Adjective There are clear differences between the two candidates. She's the clear favorite to win the election. I'm not completely happy with the plan, but I see no clear alternative. He was the clear winner. She has made it abundantly clear that she does not support us. It's not clear how much longer we'll have to wait. “Changes will have to be made.” “Yes, that's clear.” Her writing has a clear style. The instructions weren't very clear about when we were supposed to begin. I think I have a clear understanding of the problem. Adverb We drove clear across the state. The ball rolled clear across the street. Verb The sky cleared after the rain. The weather is cloudy now, but it's clearing gradually. The morning fog gradually cleared. When the smoke cleared, we could see that the building had been completely destroyed. The water cleared after the mud had settled. My skin cleared when I started using the cream. They cleared timber from the land. She cleared everything out of the closet. I'll clear those books out of the way. The police ordered the crowd to clear the area.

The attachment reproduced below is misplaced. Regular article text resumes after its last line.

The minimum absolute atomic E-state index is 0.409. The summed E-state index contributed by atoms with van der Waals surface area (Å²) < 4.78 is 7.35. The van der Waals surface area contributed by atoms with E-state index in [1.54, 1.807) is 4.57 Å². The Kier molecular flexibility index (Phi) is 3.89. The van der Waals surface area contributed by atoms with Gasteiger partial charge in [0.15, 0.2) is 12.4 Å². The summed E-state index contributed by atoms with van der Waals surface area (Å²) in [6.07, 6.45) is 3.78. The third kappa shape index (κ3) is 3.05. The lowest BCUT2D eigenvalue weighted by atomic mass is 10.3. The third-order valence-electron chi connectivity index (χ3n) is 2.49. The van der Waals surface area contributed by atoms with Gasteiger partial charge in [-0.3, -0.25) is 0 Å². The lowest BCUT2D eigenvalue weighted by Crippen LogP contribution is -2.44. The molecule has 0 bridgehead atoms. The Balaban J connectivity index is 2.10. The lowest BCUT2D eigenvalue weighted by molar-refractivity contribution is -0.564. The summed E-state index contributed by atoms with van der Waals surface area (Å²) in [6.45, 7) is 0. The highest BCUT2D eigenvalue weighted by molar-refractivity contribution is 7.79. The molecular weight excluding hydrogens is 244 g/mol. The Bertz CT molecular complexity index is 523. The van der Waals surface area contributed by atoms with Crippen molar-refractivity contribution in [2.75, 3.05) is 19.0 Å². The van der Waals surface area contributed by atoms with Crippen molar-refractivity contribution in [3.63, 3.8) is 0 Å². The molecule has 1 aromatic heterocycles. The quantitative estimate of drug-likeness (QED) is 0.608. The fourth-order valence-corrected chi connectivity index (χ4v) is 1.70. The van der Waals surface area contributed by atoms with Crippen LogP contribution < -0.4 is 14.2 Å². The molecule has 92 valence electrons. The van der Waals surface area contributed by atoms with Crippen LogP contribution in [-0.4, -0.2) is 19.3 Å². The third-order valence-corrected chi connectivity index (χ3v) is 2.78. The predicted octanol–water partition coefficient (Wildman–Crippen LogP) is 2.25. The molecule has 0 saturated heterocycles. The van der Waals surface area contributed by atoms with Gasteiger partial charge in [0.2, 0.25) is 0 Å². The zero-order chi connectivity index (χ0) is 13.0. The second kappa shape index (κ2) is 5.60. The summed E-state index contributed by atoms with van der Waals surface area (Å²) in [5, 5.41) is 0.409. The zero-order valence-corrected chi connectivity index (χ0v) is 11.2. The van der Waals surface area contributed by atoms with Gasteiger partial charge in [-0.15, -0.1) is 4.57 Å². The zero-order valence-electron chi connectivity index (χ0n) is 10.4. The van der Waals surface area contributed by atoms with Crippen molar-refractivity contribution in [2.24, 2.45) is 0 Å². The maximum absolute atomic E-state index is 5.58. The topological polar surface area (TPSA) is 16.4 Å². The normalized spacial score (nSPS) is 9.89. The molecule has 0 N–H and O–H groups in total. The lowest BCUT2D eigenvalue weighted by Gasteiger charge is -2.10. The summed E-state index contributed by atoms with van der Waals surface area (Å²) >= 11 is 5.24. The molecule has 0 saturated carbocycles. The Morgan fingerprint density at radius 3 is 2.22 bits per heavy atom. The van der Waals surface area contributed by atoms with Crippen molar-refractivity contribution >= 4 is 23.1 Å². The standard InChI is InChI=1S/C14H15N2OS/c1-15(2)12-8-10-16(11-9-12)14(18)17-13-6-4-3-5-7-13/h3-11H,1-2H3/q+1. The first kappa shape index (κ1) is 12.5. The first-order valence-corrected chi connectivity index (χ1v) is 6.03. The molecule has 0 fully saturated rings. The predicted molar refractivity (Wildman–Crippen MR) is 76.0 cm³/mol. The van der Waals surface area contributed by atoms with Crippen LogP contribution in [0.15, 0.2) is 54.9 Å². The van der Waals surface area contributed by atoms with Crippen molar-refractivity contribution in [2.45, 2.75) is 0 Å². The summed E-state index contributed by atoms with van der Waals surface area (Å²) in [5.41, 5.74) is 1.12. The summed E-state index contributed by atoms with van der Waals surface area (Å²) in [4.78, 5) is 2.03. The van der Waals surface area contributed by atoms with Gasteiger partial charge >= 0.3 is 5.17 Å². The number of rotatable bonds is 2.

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Recent Examples on the Web: Adjective The number of Tesla workers relocating to Austin wasn’t immediately clear. Roland Li, San Francisco Chronicle, 7 Oct. 2021 The new earbuds are aimed at music lovers who want audiophile-grade sound with clear and transparent audio that brings the listener closer to the music. Mark Sparrow, Forbes, 6 Oct. 2021 The crowd noise — and this sure sounded like one of the most raucous Gillette Stadium crowds in years — was clear and loud. BostonGlobe.com, 4 Oct. 2021 Northwest Indiana, our Republican legislators hear our voices loud and clear. Alexandra Kukulka, chicagotribune.com, 3 Oct. 2021 Translated into clear and simple English, our polysyllabic poem turned out to be Row, row, row your boat ... Richard Lederer, San Diego Union-Tribune, 2 Oct. 2021 After hearing the measurements, Willis’ instructions to Stroud rang loud and clear. Matt Williams, Dallas News, 2 Oct. 2021 The message is clear and apocalyptic: everything Biden does is a failure. Susan B. Glasser, The New Yorker, 1 Oct. 2021 Today, the voices of Black women were heard loud and clear. Benjamin Vanhoose, PEOPLE.com, 30 Sep. 2021 Recent Examples on the Web: Adverb When considering investment opportunities, emotion must be put to the side and clear-cut logic should always prevail. Ellie Perlman, Forbes, 4 Oct. 2021 Alders are pioneer species and are often the first to colonize a clear-cut, fixing nitrogen in the soil and eventually becoming the source of the life that succeeds them. Lisa Wells, Harper's Magazine, 28 Sep. 2021 Some deaths are less clear-cut than others, and take longer to verify, which can account for periodic delays. Annie Berman, Anchorage Daily News, 24 Sep. 2021 The island, once clear-cut, now grows with a dense boreal forest that rises steeply from the water line. Peter Andrey Smith, STAT, 10 Sep. 2021 The path to becoming a professional for college esports athletes isn’t as clear-cut as college football or basketball. Sean Collins, Dallas News, 2 Sep. 2021 Europeans colonized the area in the mid-1800s and began clear-cutting trees to supply nearby towns and the Comstock Lode mines with lumber. Alex Wigglesworth, Los Angeles Times, 30 Aug. 2021 Most clear-cutting on federal lands ceased by the mid-1990s, and since 1994, federal timber harvest levels have been chopped down by 98% in Washington state, and 80% across the three-state region. Tribune News Service, oregonlive, 18 July 2021 In Brazil, for instance, some farmers are switching from raising cattle—which requires clear-cutting land—to growing cocoa. Matt Simon, Wired, 25 May 2021 Recent Examples on the Web: Verb As a result, Mr. Van Leyden worked with the builder to add detachable wheels that allow for the higher-quality structures to be stored rather than destroyed when snowplows need to clear streets. Alina Dizik, WSJ, 7 Oct. 2021 Any kind of stopgap bill would need cooperation in both chambers to clear quickly. Melanie Zanona, CNN, 1 Oct. 2021 The National Weather Service said the smoke will stick around the L.A. area through at least Friday, when an easterly flow should move in to clear it out. Hayley Smith, Los Angeles Times, 24 Sep. 2021 Nor did the report Paxton’s own office released a month ago purporting to clear him of bribery and abuse of office allegations that prompted an FBI investigation. Todd J. Gillman, Dallas News, 19 Sep. 2021 Crowder is on the COVID-19 list, but Saleh said the team was awaiting tests Monday that could clear him. Dennis Waszak Jr., courant.com, 13 Sep. 2021 Communities and companies have spent billions of dollars to clear them out of industrial and utility intake pipes. jsonline.com, 2 Sep. 2021 As the roadway drained, tow trucks pulled onto the roadway on Thursday morning to clear them away. Christopher Bonanos, Curbed, 2 Sep. 2021 Emergency rooms across the Cincinnati area and beyond are being overrun by people seeking COVID-19 tests to clear themselves for entertainment or activities or reduce their quarantine times. Terry Demio, The Enquirer, 1 Sep. 2021 Recent Examples on the Web: Noun Eagles coach Denise Wolf said adjustments designed to improve clears and get better looks off corners helped keep her team in strong contention, particularly in a back-and-forth first half. Rich Scherr, baltimoresun.com, 1 Nov. 2019 Although the public health guidelines are clear - steer clear of others - these workers are putting in longer shifts and taking on bigger workloads. Author: Abha Bhattarai, Anchorage Daily News, 13 Apr. 2020 But steer clear of buying this for gamers looking for a traditional Sonic or Mario platformers: This might be a loser for them. Lisa Marie Segarra, Fortune, 5 Dec. 2019 Brady adds that Kennedy, who has committed to play at Virginia Tech, was just as valuable on defending clears thanks to her strong footwork. Brent Kennedy, baltimoresun.com, 10 June 2019 Off the beaches, Spanish mackerel will turn on as soon as winds drop and water clears, and cobia are also in the area around markers and other structure. Frank Sargeant, AL.com, 20 Apr. 2018 Brady adds that Kennedy, who has committed to play at Virginia Tech, was just as valuable on defending clears thanks to her strong footwork. Brent Kennedy, baltimoresun.com, 10 June 2019 Domagoj Vida had seven clears from the Croatian defense. Rory Smith, New York Times, 12 July 2018 One key in Sunday’s 10-9 overtime win against Georgetown was the Blue Jays’ ability to force the Hoyas into failing on five of 17 clears. Edward Lee, baltimoresun.com, 20 May 2018